They then began pulling more of the insulation off the side walls and announced that they were going to turn the heat up inside the aircraft. Their plan-of-action was to take as many coverplates off the housing and then try to get the heat down to where it could thaw out the frozen gear. In the meantime I was sitting there with my fellow Michelin tire look-a-likes with all this cold weather gear on as the temperature gradually creeped up. If this didn't work what course of action would be left for them? I didn't have any feeling of dread or doom but more of a feeling about what a story I would have to tell! I felt confident that they could land this porker without endangering us. Hollywood movies always showed planes landing without too much trouble on snow!
The loadmasters continued to work frantically but with confidence to get the equipment down. After about five to ten minutes I heard a couple of hissing noises then the loadmasters announced they were successful and that the landing gear had deployed and we would be landing safely in a few minutes.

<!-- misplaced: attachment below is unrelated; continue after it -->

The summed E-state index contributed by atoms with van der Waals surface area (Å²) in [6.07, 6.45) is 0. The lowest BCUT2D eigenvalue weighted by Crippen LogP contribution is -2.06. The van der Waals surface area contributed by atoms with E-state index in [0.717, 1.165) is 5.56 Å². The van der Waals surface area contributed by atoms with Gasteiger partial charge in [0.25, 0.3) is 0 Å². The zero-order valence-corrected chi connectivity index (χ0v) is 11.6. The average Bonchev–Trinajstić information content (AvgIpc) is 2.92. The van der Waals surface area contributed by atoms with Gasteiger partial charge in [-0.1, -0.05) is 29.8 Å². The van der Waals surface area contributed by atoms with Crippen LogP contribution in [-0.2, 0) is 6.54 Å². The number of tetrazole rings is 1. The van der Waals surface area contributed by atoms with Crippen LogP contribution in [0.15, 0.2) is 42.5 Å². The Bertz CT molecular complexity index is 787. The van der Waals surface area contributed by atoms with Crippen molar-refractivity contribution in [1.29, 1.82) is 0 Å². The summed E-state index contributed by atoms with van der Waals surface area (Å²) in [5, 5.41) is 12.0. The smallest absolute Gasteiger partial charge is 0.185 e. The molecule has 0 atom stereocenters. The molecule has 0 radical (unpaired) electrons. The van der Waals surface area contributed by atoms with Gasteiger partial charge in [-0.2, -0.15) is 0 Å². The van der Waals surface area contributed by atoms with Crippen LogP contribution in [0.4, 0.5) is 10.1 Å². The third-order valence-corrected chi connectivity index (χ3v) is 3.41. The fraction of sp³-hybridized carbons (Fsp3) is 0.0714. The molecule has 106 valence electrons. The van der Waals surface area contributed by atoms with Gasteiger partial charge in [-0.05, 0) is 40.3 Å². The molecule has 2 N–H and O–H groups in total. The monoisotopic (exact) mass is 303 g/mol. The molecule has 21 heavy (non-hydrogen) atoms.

Fifteen minutes later the swine touched down on the frozen sea ice runway a couple of kilometres out from McMurdo Station. The cold temperature took my breath away when I first stepped off the plane but that was soon replaced with awe as I took in the stunning surroundings of where I was. There was not a cloud in the sky, the active volcano of nearby Mount Erebus had a plume of smoke belching from its summit and huge tracked vehicles and rescue trucks were ready to take us all into the research station on Ross Island. Riding in across the ice I was soon surprised to find out that the ice that we had landed on was between six and eight feet thick. Wouldn't it have been safer to have dispersed the landing weight out then to put all the planes weight onto three ski-equipped pontoons? Thankfully the truck I was in weighed a lot less then the plane so I felt confident that we would get to solid terra-firma in a few minutes!
Many people have the misconception that in Antarctica there is six months of daylight and six months of darkness. It just doesn't work that way, however, McMurdo Station does experience almost two months of total darkness while at the Amundsen/Scott South Pole Station, the southern most continually inhabited place on the planet, their continuous period of darkness is longer but not six months.